Sri Aurobindo translates Katha Upanishad, First Cycle, First Chapter, Verses 7 to 9: “His attendants say to Yama: ‘Fire is the Brahmin who enters as a guest the houses of men; him thus they appease. Bring, O son of Vivasvan, (Yama, lord of death, is also the master of the Law in the world, and he is therefore the child of the Sun, luminous Master of Truth from which the Law is born.) the water of the guest-rite. That man of little understanding in whose house a Brahmin dwells fasting, all his hope and his expectation and all he has gained and the good and truth that he has spoken and the wells he has dug and the sacrifices he has offered and all his sons and his cattle are torn from him by that guest unhonoured.’ Yama speaks: ‘Because for three nights thou hast dwelt in my house, O Brahmin, a guest worthy of reverence, — salutation to thee, O Brahmin, on me let there be the weal, — therefore three boons do thou choose, for each night a boon.’ ”
The interaction between Nachiketas and Yama the Lord of Death and the law of life, is clearly symbolic and esoteric. These verses bring in the traditional prescriptions for householders to treat the unexpected guest as god, and to care for and feed that guest with all due reverence. Such a prescription placed upon human beings does not translate to the Lord of Death when people enter his abode. It is meant however to convey specific information to the seeker and to provide a transition to bring about the 3 questions and the 3 boons which are the substance of this Upanishad.
We see in occult traditions that death involves the dissolution of the elements of the body, life force and the mind, step by step, as the ego, acting as the lynch-pin, lets go of these elements. Here we are dealing with the spiritual experience of death, which involves the release of the ego consciousness and the corresponding psychological elements of the attachment to the chain of cause and effect (karma) and the action of desire (kama).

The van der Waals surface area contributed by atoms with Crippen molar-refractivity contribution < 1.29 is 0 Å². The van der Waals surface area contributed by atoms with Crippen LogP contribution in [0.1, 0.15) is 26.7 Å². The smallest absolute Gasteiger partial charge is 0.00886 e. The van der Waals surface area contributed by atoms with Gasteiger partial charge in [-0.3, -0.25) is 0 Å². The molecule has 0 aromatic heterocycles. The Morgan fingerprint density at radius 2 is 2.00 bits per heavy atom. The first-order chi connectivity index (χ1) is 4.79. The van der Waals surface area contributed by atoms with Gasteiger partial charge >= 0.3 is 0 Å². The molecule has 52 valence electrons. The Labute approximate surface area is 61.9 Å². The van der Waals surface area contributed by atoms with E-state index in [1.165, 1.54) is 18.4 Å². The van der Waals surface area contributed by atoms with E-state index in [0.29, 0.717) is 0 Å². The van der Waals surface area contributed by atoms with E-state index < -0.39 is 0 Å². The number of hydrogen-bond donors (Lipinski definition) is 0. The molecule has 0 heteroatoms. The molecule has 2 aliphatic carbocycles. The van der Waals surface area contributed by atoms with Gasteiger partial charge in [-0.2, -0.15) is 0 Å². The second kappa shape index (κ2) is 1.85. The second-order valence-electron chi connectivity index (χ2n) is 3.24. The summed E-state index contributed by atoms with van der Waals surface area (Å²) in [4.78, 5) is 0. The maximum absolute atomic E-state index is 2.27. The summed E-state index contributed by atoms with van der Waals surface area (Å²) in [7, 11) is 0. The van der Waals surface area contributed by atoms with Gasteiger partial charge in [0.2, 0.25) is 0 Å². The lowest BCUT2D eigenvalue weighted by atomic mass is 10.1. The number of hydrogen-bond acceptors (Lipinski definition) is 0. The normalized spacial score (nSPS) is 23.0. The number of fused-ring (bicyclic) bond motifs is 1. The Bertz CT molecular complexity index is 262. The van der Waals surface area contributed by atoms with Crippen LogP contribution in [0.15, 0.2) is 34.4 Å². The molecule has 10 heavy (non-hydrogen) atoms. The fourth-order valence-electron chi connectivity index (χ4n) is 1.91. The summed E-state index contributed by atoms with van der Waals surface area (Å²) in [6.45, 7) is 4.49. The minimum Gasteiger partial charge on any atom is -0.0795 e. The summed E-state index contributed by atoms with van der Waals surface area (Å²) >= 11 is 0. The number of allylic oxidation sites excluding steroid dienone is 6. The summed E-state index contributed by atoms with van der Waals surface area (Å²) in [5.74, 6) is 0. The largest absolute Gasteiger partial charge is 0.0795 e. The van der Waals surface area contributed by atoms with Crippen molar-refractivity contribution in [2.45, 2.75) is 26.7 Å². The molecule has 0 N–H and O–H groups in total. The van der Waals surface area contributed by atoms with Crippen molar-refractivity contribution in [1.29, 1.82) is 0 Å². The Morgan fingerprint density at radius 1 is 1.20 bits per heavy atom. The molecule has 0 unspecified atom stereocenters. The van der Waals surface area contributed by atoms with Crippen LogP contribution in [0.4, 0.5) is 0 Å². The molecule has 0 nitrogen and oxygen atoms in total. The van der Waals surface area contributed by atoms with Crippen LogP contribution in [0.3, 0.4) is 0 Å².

In The Tibetan Book of the Dead, the passage from life into death and back into rebirth involves a process of physical time in the external world. It is not simply a matter that all the elements dissolve immediately upon death of the body. Even the process of transitioning to the new standpoint inwardly is not something that is completed immediately. The bonds of desire and attachment have to fall away, the ego has to lose its control over the consciousness and a shift has to occur to the new psychological experience. Fasting for three days is a traditional action used to undertake the release of desire and attachment to karmic action, and thus, bringing this element in helps the seeker to understand what is required to truly confront the law of life and death and gain the deeper understanding that the Upanishad intends to convey.
Sri Aurobindo, The Upanishads, Katha Upanishad, pp. 213-241, and Kapali Sastry, Lights on the Upanishads, pp. 104-129